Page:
Ulcerative colitis is a type of inflammatory bowel disease. It causes inflammation in the colon, also called the large intestine. The inflammation can cause swelling and bleeding, as well as frequent bouts of diarrhea. For anyone, especially a child, these symptoms can be difficult to experience.

Ulcerative colitis is a chronic condition. There’s no cure unless your child has surgery to remove all of their colon.

However, your doctor can help you and your child manage the condition in many ways. Treatments for children are often slightly different from treatments for adults.

An estimated 15 to 20 percent of all Americans with ulcerative colitis are children. Most are diagnosed after the age of 10.

Children with ulcerative colitis can have a variety of symptoms related to inflammation. These symptoms may range from moderate to severe.

Children with ulcerative colitis often go through peaks and valleys of the disease. They may not have symptoms for some time, then they may experience a flare-up of more serious symptoms.

Symptoms may include:

  • anemia due to blood loss
  • diarrhea, which may have some blood in it
  • fatigue
  • malnutrition, because the colon doesn’t absorb nutrients as well
  • rectal bleeding
  • stomach pain
  • unexplained weight loss

Sometimes, a child’s ulcerative colitis may be so severe that it causes other symptoms that don’t seem to be related to the gastrointestinal tract. Examples include:

  • brittle bones
  • eye inflammation
  • joint pain
  • kidney stones
  • liver disorders
  • rashes
  • skin lesions

These symptoms can make ulcerative colitis difficult to diagnose. The symptoms may seem like they are due to a different underlying condition. On top of that, children may have a hard time explaining their symptoms. Adolescents may feel too embarrassed to discuss their symptoms.

Doctors don’t know exactly what causes ulcerative colitis. Researchers think that in some cases a virus or bacteria may cause an inflammatory reaction in the colon.

Some risk factors for the condition have been identified, however. One of the main risk factors for ulcerative colitis is having a family member with the disease.

According to Seattle Children’s Hospital, an estimated 20 percent of people with ulcerative colitis have a close relative who also has the condition.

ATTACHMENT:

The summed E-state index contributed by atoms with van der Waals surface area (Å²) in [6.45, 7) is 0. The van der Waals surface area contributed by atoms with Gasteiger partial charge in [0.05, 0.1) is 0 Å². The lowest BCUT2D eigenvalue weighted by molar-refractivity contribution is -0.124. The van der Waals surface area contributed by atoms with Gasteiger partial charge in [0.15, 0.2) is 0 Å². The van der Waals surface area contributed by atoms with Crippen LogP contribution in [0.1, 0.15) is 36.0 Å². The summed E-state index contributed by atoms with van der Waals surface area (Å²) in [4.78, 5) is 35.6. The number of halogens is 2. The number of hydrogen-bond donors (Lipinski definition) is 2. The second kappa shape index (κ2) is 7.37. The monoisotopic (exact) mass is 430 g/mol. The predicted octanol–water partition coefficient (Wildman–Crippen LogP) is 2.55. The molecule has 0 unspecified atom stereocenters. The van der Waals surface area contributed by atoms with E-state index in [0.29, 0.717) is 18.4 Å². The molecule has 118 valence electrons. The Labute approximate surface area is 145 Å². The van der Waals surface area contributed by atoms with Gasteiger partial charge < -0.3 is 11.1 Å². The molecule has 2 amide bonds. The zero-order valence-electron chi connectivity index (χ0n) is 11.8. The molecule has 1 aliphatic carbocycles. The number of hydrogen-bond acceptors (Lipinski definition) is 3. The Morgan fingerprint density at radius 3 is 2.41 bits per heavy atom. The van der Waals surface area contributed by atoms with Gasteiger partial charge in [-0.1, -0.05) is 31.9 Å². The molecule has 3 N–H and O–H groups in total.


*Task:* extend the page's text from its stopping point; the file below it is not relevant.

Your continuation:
There is no one test used to diagnose a child with ulcerative colitis. However, your doctor can do many different tests to rule out other conditions that have symptoms similar to ulcerative colitis.

They will begin by doing a physical exam and taking a health history of your child’s symptoms. They will ask what makes the symptoms worse and better, and how long they have been taking place.

Further tests for ulcerative colitis include:

  • blood tests, including checking for low red blood cell levels, which could indicate anemia, and high white blood cell levels, which is a sign of an immune system issue
  • a stool sample to test for the presence of blood, unexpected bacteria, and parasites
  • an upper or lower endoscopy, also known as a colonoscopy, to view or sample the inner portions of the digestive tract to check for signs of inflammation
  • a barium enema, which helps your doctor better view the colon in X-rays and identify possible areas of narrowing or obstruction

Treatment for ulcerative colitis can depend on how severe your child’s symptoms are and what treatments their disease responds to. Ulcerative colitis in adults is sometimes treated with a special kind of enema that has medication.

However, children often can’t tolerate receiving the enema. If they can take medications, some treatments include:

  • aminosalicylates, to reduce inflammation in the colon
  • corticosteroids, to keep the immune system from attacking the colon
  • immunomodulators or TNF-alpha blocking agents, to reduce inflammation reactions in the body

If your child’s symptoms do not respond to these treatments and get worse, your doctor may recommend surgery to remove the affected part of their colon. Your child can live without all or part of their colon, although removal can impact their digestion.

Removing part of the colon does not cure the disease. Ulcerative colitis may reappear in the part of the colon left after surgery.

In some circumstances, your doctor may recommend removing all of your child’s colon. A portion of their small intestine will be rerouted through the abdominal wall so stool can exit.

An estimated 25 to 30 percent of children with ulcerative colitis will need to be admitted to a hospital. Ulcerative colitis that begins in childhood is also more likely to affect a large portion of the colon. How much of the colon is affected is linked to how serious the disease is.

Having a condition that causes chronic upset stomach and diarrhea can be difficult for a child to understand and experience. In addition to the physical effects, children can have anxiety and social problems related to their condition.

According to Children’s National Health System, some of the most common concerns include:

  • frustration with feeling “different” and having physical limitations at times
  • anger about having the condition
  • embarrassment about having to use the bathroom frequently
  • anxiety about weight loss and affected growth
  • peer pressure to eat foods that will worsen their symptoms

There are many ways children and their parents can work to cope with ulcerative colitis and live healthy and happy lives. Here are a few starting points:

  • Educate loved ones, teachers, and close friends about the disease, nutritional needs, and medications.
  • Seek the advice of a registered dietitian for meal planning to make sure your child is getting enough nutrients.
  • Seek out support groups for people with inflammatory bowel disorders.
  • Talk to a counselor as needed.